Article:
Tuesday, April 21, 2009
This is mostly in response to Sara's blog but it's definitely a recent theme in my life. Go visit her blog first so my references make more sense. :)
Let's see...where do I start?
Growing up I was a veritable nonathlete, though happily so. I played little league when I was seven (only girl on the team...missing my two front teeth in the team photo...). I went out for track when I was in seventh grade mostly because I knew my lack of hand-eye coordination probably wouldn't make me a good candidate for basketball or volleyball. I'll confess I tried out for cheer twice and was bummed I didn't make the team, though now I'm thankful I didn't. (ha. Sara, check out the sports similarities here...) On the track team, I chose to be a shotputter (all 4'10", 65 lbs of me) because they had to run fewer backstops and I HATED RUNNING. I still do, mostly. My lungs just don't handle it well. I quit the team after one meet for two reasons: I couldn't throw the shotput (I was PATHETIC. I could drop the darn thing.) and I got terrible shinsplints.
I did do gymnastics off and on from age seven through high school graduation. However, I was never a powerful gymnast, for reasons I found out later, which are also likely the same reasons I developed scoliosis as an adolescent. I was (and really still am) abnormally flexible. My physical therapist last year voiced suspicions that I might have joints that are just extra loose (hypermobile, Sara? it's a suspicion, though not a diagnosis in my case) and that could not only help explain my back problems but also all the joint pain I've experienced in the last ten years.
Anyways, I did a lot of choir and music-related things all through high school. I danced and was generally very academically-oriented. Again, NOT ATHLETIC. I went to college on an academic scholarship, starting as a Spanish major, then linguistics, and finally settled on speech pathology, which is what my degree is in. Through most of college, I spent time doing choir and dance performance classes and avoiding schoolwork with recreational reading. Somewhere around two years ago, a friend suggested going to the climbing gym.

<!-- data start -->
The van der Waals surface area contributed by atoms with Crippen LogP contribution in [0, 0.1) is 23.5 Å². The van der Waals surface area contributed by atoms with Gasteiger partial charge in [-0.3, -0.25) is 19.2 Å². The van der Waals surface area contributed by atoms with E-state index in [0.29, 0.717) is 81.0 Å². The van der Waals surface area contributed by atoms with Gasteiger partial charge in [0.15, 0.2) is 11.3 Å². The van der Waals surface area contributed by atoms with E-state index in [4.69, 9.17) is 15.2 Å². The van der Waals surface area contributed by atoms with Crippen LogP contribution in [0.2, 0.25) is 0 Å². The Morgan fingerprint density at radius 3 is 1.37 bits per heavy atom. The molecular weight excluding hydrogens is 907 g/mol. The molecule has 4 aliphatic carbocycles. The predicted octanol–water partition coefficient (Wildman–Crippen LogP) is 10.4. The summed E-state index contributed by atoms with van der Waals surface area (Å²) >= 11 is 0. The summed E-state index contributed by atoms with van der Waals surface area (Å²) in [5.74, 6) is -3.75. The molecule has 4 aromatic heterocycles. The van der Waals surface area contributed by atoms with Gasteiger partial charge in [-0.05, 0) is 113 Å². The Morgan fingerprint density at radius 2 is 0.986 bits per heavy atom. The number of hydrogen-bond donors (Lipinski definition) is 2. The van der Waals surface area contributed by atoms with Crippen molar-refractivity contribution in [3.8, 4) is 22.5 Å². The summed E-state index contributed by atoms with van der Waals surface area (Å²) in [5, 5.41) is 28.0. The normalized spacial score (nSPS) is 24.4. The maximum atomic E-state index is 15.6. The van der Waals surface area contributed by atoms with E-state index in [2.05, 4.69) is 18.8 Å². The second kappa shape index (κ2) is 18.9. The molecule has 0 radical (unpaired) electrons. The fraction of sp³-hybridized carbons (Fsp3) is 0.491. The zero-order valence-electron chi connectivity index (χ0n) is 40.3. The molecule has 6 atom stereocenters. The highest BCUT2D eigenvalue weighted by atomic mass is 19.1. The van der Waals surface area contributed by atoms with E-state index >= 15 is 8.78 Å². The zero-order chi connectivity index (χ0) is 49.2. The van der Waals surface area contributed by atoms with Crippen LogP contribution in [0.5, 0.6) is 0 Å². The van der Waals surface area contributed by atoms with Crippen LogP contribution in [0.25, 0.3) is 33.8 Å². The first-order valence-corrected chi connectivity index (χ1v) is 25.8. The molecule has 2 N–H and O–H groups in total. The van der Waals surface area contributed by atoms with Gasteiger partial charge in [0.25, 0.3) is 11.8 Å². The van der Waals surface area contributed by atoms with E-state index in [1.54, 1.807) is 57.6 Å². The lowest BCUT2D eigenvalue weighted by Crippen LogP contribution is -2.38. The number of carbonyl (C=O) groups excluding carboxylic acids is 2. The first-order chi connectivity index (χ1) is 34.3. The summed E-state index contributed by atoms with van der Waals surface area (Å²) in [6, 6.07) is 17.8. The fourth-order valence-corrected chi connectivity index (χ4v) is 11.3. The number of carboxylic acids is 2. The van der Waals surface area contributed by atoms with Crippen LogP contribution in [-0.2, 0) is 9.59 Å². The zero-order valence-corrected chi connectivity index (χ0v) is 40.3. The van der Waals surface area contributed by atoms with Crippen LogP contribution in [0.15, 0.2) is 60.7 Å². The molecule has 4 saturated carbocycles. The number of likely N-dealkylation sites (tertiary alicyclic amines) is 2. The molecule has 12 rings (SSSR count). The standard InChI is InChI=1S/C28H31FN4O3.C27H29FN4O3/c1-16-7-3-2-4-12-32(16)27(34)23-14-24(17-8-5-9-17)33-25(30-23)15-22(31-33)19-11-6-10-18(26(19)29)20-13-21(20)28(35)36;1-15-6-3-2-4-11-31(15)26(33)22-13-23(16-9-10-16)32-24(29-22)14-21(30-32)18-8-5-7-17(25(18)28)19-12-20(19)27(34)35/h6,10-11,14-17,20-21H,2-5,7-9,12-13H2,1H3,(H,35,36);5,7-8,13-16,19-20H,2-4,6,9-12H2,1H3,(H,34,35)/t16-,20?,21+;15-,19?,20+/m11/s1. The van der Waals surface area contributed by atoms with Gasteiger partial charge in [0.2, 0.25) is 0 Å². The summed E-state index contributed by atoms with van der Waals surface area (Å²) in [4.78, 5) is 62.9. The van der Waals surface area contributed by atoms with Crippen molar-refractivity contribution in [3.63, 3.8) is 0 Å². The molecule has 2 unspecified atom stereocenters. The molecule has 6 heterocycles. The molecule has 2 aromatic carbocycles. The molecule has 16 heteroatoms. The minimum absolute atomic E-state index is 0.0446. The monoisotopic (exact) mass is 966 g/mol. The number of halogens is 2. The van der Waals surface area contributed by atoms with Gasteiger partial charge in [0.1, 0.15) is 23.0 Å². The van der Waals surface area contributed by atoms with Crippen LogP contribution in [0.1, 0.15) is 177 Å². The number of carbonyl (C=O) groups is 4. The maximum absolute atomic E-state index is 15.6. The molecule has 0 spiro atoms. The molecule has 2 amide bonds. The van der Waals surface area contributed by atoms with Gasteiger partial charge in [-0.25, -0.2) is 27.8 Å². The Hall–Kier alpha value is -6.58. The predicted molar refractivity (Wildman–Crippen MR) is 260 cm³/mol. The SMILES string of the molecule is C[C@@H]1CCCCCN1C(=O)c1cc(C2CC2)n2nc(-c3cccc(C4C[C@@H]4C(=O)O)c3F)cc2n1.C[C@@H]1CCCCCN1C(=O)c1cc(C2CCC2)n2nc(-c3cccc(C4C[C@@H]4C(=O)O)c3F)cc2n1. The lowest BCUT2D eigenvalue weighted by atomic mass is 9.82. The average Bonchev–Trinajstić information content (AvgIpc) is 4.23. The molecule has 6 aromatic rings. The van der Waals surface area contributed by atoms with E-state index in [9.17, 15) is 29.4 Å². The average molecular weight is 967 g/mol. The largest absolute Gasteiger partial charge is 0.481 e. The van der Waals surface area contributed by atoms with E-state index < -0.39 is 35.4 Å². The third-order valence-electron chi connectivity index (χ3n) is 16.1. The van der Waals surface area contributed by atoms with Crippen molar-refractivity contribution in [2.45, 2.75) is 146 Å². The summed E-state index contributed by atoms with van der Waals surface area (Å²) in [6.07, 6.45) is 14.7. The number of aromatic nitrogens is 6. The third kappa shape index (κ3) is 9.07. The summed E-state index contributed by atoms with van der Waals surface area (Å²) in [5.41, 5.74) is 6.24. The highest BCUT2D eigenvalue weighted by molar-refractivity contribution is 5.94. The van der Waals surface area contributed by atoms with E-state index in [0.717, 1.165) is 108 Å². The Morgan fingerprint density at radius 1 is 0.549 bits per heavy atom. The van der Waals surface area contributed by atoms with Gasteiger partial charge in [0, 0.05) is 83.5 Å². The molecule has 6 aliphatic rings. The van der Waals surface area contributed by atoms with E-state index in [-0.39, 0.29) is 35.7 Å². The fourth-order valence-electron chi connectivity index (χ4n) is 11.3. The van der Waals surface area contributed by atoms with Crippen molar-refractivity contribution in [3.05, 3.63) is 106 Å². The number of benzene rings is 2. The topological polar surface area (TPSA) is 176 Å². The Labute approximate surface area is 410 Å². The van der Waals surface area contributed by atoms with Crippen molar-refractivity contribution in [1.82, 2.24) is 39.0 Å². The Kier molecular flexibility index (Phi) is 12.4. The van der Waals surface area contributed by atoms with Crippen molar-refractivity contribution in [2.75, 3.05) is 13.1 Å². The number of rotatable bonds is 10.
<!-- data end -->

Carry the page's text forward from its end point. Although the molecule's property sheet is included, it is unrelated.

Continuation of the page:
So we started going to the gym. Maybe once a week, pretty regularly. I really started to like it. Then I landed funny on a bouldering pad and fractured my ankle in May of 2007. I had surgery in August of 2007, and didn't start climbing again until after January of 2008. Started back at square one.
I climbed on and off until fall of 2008, when I hiked Half Dome for the first time. On that trip, I realized that I was seeing Yosemite through completely different eyes. I wanted to be OUTSIDE. I wanted to be THAT girl. I took a rec class through my university that took me outdoor climbing for the first time last October. Hook, line, and sinker. I met people who would climb regularly, and I started climbing two or three times a week. In January 2009, I started competing locally through the CCS (I'm eligible as a grad student!) and that put me at the gym training and meeting awesome people all the time.
Also, sometime last fall I read High Infatuation, Steph Davis's awesome book. Her book fully turned on its head my perception of what it was to do what I wanted with my life (I read it in the midst of falling in love with climbing and applying for grad school and evaluating what adulthood was going to mean for me). To see that someone can do what they love and love what they do and be so gracious and open...hit me hard. So thanks, Steph!
I started to dream about climbing and exploring and I was constantly reading adventure and mountaineering literature. I went on a trip over spring break to visit a friend in Phoenix and another in Denver, and even as I'm flying over the desert, I'm seeing these mountains and I'm drawn to them in a way I can't explain.